MOOCs partake of many of these same powers, both positive and negative. MOOCs have super-powers. They can impact tens of thousands of people. I very fondly recall sitting with faculty members at edX’s X Consortium schools as they realized that they were embarking on an endeavor where they could teach simply massive numbers of students. Before this, they could only hope to teach dozens of students at a time. It is undeniably true that the “teaching” that goes on in MOOCs is of a different variety than the teaching that goes on in our offline classrooms. But MOOCs provide access to what we are doing in higher education to millions of those who could never have dreamed of being in a classroom of any kind at our campuses, especially those learners in the developing world who are not necessarily looking for a degree from us, but perhaps a certificate or just the actual knowledge that we can transfer to them.
Universities, like the fictional worlds portrayed in X-Men, are in crisis. In our case, it is not an alien invasion per se that we have to worry about. Our campuses have been invaded and our potential students have been body-snatched by the same tide of globalism that is impacting nearly every other industry. The Internet itself has made educational competition global. That process cannot and should not be stopped.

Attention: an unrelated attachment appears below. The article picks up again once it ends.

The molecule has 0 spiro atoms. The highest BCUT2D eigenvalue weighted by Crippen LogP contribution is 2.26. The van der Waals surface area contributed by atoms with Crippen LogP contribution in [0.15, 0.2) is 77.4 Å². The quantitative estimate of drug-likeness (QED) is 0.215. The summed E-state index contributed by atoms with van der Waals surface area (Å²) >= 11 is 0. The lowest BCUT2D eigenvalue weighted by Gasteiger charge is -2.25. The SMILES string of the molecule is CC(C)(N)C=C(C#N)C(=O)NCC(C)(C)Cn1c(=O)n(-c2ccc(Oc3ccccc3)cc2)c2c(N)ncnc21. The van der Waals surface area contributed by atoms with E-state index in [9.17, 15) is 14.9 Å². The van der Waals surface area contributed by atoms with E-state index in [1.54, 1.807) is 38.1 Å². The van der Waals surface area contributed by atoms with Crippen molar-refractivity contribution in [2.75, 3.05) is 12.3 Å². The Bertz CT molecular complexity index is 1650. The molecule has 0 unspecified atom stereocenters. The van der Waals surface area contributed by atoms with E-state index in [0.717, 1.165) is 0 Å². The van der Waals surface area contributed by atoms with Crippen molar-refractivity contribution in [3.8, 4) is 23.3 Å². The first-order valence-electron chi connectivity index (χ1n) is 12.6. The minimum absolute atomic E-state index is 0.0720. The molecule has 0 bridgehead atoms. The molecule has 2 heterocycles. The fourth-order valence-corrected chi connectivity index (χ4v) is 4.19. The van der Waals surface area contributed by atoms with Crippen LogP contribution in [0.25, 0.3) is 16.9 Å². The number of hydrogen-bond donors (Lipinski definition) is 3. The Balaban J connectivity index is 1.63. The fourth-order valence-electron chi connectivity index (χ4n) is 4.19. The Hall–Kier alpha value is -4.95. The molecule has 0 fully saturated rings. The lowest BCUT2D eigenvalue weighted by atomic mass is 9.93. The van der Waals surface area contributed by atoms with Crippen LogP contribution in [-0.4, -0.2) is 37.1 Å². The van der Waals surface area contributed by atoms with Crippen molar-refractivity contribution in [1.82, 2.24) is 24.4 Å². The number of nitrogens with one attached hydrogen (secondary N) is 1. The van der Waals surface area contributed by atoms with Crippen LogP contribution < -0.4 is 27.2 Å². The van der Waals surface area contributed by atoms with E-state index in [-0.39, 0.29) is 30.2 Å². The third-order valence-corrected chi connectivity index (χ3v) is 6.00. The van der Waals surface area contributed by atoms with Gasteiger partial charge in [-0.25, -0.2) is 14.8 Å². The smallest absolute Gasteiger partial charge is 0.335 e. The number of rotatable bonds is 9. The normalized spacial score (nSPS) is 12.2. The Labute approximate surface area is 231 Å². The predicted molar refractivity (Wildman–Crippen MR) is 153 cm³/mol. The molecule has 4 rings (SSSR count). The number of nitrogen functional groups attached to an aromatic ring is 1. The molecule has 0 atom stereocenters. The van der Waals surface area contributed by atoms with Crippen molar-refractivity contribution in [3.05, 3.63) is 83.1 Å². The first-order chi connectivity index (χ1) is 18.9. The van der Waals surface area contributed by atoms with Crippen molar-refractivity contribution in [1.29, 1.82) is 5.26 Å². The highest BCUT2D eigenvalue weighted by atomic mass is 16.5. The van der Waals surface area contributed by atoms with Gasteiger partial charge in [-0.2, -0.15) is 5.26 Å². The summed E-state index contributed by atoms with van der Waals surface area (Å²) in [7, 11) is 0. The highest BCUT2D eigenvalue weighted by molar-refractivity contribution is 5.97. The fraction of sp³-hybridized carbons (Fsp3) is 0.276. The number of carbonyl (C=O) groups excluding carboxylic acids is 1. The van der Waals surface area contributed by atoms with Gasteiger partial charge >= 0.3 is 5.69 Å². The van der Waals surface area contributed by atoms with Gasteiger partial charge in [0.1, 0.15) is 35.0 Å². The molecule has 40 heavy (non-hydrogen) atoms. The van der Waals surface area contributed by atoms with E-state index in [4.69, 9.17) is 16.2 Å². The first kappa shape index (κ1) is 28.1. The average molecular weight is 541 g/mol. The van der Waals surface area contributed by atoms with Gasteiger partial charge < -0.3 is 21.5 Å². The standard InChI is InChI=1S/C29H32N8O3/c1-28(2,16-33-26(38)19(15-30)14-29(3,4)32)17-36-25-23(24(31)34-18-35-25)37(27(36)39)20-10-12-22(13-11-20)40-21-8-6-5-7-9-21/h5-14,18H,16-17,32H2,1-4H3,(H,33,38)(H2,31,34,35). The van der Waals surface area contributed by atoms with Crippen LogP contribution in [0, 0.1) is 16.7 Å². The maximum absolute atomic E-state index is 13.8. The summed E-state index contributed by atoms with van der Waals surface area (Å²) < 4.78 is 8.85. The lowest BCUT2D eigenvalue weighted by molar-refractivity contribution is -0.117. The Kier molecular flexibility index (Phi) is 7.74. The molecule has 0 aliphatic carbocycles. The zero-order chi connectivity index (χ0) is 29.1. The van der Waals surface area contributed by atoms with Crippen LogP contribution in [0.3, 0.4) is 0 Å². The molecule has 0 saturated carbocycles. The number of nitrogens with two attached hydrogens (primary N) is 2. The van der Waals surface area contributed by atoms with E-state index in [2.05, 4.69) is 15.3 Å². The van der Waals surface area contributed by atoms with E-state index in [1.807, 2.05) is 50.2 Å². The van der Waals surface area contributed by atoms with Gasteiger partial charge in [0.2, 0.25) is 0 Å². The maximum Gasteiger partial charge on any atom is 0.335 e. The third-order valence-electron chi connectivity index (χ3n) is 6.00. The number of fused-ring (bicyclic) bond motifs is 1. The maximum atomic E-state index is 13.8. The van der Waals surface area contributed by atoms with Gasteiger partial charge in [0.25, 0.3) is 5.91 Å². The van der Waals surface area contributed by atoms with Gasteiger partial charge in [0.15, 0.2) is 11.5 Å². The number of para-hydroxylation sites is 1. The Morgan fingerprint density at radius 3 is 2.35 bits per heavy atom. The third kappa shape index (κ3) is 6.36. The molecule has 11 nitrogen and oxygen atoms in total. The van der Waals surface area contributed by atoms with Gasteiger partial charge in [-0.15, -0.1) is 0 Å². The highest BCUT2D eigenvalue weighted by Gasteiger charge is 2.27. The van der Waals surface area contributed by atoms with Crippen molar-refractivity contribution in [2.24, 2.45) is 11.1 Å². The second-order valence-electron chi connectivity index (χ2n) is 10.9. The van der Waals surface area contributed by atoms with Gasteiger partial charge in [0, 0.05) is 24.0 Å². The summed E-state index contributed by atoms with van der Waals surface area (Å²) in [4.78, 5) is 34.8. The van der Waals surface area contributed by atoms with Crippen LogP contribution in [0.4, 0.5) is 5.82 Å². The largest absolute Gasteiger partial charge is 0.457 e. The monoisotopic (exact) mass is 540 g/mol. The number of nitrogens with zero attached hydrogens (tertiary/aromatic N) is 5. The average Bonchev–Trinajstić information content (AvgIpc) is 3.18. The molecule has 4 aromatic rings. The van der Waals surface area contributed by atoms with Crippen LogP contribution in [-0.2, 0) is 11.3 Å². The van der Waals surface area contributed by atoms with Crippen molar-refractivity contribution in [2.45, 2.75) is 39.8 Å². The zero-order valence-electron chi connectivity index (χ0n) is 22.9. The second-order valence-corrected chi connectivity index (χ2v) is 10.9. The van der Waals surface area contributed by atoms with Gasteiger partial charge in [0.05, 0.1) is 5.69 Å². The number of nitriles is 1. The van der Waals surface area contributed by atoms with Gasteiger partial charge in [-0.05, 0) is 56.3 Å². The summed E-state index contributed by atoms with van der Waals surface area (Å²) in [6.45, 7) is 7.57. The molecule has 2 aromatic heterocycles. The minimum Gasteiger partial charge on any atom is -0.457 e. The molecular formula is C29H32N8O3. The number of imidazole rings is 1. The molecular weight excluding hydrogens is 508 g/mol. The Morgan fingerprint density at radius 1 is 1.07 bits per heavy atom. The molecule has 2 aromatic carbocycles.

Another of the key impacts of MOOCs is that they have opened the door to the broad introduction of technology into our classrooms and our campuses. I taught a fully online course this summer at Yeshiva University to students around the world. Our product development team introduced an element of live interactivity into the course, with daily chats using Adobe Connect, and there are dozens of other such aids out there. And truly substantive masters degrees offered fully online truly become a reality with the insights that we have learned from the rapid development of educational technology spurred by MOOCs.